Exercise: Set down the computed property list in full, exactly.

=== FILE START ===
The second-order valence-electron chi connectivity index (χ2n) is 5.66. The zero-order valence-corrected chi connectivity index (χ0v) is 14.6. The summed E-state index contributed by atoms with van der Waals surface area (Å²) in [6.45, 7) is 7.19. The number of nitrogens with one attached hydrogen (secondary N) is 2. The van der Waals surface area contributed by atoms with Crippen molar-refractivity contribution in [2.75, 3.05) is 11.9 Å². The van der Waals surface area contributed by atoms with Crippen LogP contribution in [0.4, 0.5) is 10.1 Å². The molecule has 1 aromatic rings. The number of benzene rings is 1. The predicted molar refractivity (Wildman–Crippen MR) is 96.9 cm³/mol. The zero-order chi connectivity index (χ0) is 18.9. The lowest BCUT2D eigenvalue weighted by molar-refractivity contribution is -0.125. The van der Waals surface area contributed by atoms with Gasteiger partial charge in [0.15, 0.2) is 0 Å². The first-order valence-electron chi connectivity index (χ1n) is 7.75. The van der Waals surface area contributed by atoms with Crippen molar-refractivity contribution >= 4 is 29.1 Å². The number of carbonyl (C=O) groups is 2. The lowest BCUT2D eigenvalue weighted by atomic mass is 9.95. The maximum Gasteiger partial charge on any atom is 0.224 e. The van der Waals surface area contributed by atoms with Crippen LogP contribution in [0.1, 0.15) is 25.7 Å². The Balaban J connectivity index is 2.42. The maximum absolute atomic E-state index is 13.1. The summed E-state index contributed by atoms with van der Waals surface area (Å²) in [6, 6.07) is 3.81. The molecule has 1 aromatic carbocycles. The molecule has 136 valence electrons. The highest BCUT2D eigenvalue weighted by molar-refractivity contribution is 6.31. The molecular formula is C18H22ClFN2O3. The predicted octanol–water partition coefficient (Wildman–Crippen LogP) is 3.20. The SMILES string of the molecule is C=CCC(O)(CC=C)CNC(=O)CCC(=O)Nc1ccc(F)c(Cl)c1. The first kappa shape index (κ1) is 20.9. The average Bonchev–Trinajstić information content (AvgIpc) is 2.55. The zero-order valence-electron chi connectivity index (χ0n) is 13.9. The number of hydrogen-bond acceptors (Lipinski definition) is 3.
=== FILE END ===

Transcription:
The second-order valence-electron chi connectivity index (χ2n) is 5.66. The zero-order valence-corrected chi connectivity index (χ0v) is 14.6. The summed E-state index contributed by atoms with van der Waals surface area (Å²) in [6.45, 7) is 7.19. The number of nitrogens with one attached hydrogen (secondary N) is 2. The van der Waals surface area contributed by atoms with Crippen molar-refractivity contribution in [2.75, 3.05) is 11.9 Å². The van der Waals surface area contributed by atoms with Crippen LogP contribution in [0.4, 0.5) is 10.1 Å². The molecule has 1 aromatic rings. The number of benzene rings is 1. The predicted molar refractivity (Wildman–Crippen MR) is 96.9 cm³/mol. The zero-order chi connectivity index (χ0) is 18.9. The lowest BCUT2D eigenvalue weighted by molar-refractivity contribution is -0.125. The van der Waals surface area contributed by atoms with Gasteiger partial charge in [0.15, 0.2) is 0 Å². The first-order valence-electron chi connectivity index (χ1n) is 7.75. The van der Waals surface area contributed by atoms with Crippen molar-refractivity contribution >= 4 is 29.1 Å². The number of carbonyl (C=O) groups is 2. The lowest BCUT2D eigenvalue weighted by atomic mass is 9.95. The maximum Gasteiger partial charge on any atom is 0.224 e. The van der Waals surface area contributed by atoms with Crippen LogP contribution in [0.1, 0.15) is 25.7 Å². The Balaban J connectivity index is 2.42. The maximum absolute atomic E-state index is 13.1. The summed E-state index contributed by atoms with van der Waals surface area (Å²) in [6, 6.07) is 3.81. The molecule has 1 aromatic carbocycles. The molecule has 136 valence electrons. The highest BCUT2D eigenvalue weighted by molar-refractivity contribution is 6.31. The molecular formula is C18H22ClFN2O3. The predicted octanol–water partition coefficient (Wildman–Crippen LogP) is 3.20. The SMILES string of the molecule is C=CCC(O)(CC=C)CNC(=O)CCC(=O)Nc1ccc(F)c(Cl)c1. The first kappa shape index (κ1) is 20.9. The average Bonchev–Trinajstić information content (AvgIpc) is 2.55. The zero-order valence-electron chi connectivity index (χ0n) is 13.9. The number of hydrogen-bond acceptors (Lipinski definition) is 3.